The head of American diplomacy, Anthony Blinken, spoke with the President of Rwanda, Paul Kagame, and the President of the Democratic Republic of Congo (DRC), Félix Tshisekedi, about the unstable situation in the eastern part of the DRC.
Through separate phone calls, US Secretary of State Anthony Blinken spoke with the Rwandan and Congolese heads of state. During the exchanges, Anthony Blinken “advocated for a diplomatic solution to tensions between the two countries and urged each side to take steps to de-escalate the situation, including the withdrawal of troops from the border,” according to a statement from State Department spokesperson Matthew Miller.
From Kigali, President Kagame reiterated Rwanda’s strong support for regional processes aimed at establishing peace and stability in the DRC and the region. For his part, Félix Tshisekedi showed himself open to dialogue and to a serious process for the restoration of stability in the east of his country.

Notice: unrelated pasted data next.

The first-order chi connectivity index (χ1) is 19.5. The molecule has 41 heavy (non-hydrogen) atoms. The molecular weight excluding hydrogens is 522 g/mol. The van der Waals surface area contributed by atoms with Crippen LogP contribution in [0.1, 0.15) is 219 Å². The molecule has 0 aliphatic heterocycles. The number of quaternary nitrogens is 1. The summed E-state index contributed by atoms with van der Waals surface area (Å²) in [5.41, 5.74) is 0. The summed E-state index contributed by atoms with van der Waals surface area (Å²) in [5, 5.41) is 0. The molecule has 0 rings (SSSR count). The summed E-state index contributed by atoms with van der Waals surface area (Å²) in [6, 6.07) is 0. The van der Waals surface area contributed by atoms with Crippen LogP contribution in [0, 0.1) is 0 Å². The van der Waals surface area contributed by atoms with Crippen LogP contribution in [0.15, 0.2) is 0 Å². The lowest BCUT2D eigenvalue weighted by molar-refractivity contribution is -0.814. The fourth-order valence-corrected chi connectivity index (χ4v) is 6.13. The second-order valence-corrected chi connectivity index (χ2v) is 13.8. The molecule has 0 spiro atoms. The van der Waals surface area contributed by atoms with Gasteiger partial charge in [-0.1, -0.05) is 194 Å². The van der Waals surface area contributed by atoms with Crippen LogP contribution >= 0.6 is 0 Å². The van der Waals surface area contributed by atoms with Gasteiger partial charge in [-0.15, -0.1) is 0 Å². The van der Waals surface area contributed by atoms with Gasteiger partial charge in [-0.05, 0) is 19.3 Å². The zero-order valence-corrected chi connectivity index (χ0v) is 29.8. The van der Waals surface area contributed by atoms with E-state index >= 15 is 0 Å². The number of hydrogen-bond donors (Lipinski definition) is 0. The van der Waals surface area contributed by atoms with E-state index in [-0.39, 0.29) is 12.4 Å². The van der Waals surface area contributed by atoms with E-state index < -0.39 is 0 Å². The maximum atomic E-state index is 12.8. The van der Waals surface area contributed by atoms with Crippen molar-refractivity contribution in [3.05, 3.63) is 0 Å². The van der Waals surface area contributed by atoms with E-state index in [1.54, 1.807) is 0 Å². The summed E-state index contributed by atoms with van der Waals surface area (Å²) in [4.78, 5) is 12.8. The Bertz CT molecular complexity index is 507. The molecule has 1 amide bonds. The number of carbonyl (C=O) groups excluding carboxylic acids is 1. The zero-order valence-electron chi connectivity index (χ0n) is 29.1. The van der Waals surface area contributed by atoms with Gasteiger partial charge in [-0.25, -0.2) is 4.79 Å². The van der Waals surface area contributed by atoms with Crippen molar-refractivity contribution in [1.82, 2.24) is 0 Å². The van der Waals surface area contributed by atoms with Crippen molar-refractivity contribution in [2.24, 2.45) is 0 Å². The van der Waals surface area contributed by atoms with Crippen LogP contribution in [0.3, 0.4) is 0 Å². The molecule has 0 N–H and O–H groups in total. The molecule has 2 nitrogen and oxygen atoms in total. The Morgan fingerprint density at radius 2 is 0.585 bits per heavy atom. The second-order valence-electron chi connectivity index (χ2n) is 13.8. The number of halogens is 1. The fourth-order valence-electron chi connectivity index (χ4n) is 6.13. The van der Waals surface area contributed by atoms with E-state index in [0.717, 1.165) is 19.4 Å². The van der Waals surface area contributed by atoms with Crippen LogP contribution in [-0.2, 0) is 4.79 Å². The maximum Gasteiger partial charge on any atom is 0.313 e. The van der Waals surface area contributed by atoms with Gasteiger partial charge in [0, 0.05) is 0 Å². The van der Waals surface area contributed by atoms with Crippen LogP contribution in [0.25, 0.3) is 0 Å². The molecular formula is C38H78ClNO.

The DRC accuses, Rwanda rejects
The DRC government has regularly accused Rwanda of fueling the security crisis by encouraging M23 rebels in the east of the country. This allegation is categorically rejected by Kigali. The M23, led by Tutsis, is at the heart of these accusations. However, President Kagame has called for action to counter the Democratic Forces for the Liberation of Rwanda (FDLR), a Hutu armed group with links to the perpetrators of Rwanda’s 1994 genocide.
Fighting between the M23 and the DRC armed forces has worsened the humanitarian situation in the region, leading to the displacement of thousands of people towards North Kivu province, near the Rwandan border. The clashes were concentrated around several villages, including Kibumba, Bwiza, Kitshanga and Kwitabi, according to M23 spokesperson Major Willy Ngoma.